At the hospital, they broke the news to Fisher: He couldn’t return to his home.

Fisher was discharged from the hospital directly to RCSS on Saturday, Aug. 24, 2019. For three days no one checked his blood or gave him insulin, according to court records. When a nurse finally went to the house and tested him the following Tuesday, the meter read “high,” which meant Fisher’s blood sugar was too high for the glucometer to measure, according to court records. The nurse called 911, but Fisher stopped breathing before the ambulance arrived. 

Fisher died on the floor at age 62 of hyperglycemia with ketoacidosis, according to court records.

Two RCSS workers were criminally charged with endangering the welfare of a dependent person. Their cases are pending in Cumberland County Superior Court. One ex-worker declined an interview request through her lawyer. The other worker, through her own lawyer, said she is pleading not guilty to the charge.

Following a broader investigation, the state ordered RCSS to repay $30.2 million of MaineCare funds because it hadn’t performed required background checks on every employee or ensured they were properly trained in CPR and first aid, in violation of state rules. The company is appealing the state’s decision.

Fisher’s death was investigated by law enforcement and the Maine Department of Health and Human Services. His public guardian, case manager and a member of the state’s crisis team were found not responsible for the death. The guardian has since died. The judge’s role is not mentioned. The department’s policies were not found to be a contributing factor to Fisher’s death, wrote the department spokeswoman Farwell in response to questions from the Monitor.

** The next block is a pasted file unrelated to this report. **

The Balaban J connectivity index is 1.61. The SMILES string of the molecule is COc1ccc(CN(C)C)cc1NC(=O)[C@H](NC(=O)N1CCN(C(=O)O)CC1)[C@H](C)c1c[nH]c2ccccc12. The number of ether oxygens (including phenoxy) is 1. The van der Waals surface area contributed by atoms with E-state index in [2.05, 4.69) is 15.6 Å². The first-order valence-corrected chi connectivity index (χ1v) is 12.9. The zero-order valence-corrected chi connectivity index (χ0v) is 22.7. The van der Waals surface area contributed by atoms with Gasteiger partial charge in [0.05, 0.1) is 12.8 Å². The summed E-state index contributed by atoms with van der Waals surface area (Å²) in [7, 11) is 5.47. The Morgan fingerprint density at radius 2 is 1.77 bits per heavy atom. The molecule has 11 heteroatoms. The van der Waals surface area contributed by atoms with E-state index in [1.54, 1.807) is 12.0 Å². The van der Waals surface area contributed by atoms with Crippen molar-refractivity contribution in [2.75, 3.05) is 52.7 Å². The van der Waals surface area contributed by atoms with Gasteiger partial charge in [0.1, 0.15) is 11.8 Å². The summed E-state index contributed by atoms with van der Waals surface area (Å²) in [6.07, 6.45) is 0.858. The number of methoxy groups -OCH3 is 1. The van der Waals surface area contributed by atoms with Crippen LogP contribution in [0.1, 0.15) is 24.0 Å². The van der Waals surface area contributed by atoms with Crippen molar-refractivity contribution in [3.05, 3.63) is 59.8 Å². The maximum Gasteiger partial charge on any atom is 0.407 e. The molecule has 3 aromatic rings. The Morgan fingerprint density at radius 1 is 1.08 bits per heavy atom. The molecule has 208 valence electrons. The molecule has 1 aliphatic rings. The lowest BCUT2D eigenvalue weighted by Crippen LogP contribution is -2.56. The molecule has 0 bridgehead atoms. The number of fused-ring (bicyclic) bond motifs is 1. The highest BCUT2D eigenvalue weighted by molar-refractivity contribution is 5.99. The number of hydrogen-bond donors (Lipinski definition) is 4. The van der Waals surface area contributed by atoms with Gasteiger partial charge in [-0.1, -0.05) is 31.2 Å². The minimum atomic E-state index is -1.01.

Norman Fisher, 62, died in a home run by Residential and Community Support Services (RCSS) in August 2019. Two workers were substantiated by the state for abuse or neglect of Fisher, who was mentally disabled, after he went 72 hours without blood sugar tests or insulin for his diabetes. The superior court upheld the findings after appeal, as seen in court records. Photo by Samantha Hogan

Judge Bryan Chabot was in charge of the York County Probate Court in August 2019. 

There’s no indication in the court file that Chabot noticed that the report Fisher’s guardian filed was the same as the one submitted the year before. And Chabot didn’t flag the duplicated report for further review, probate court records show.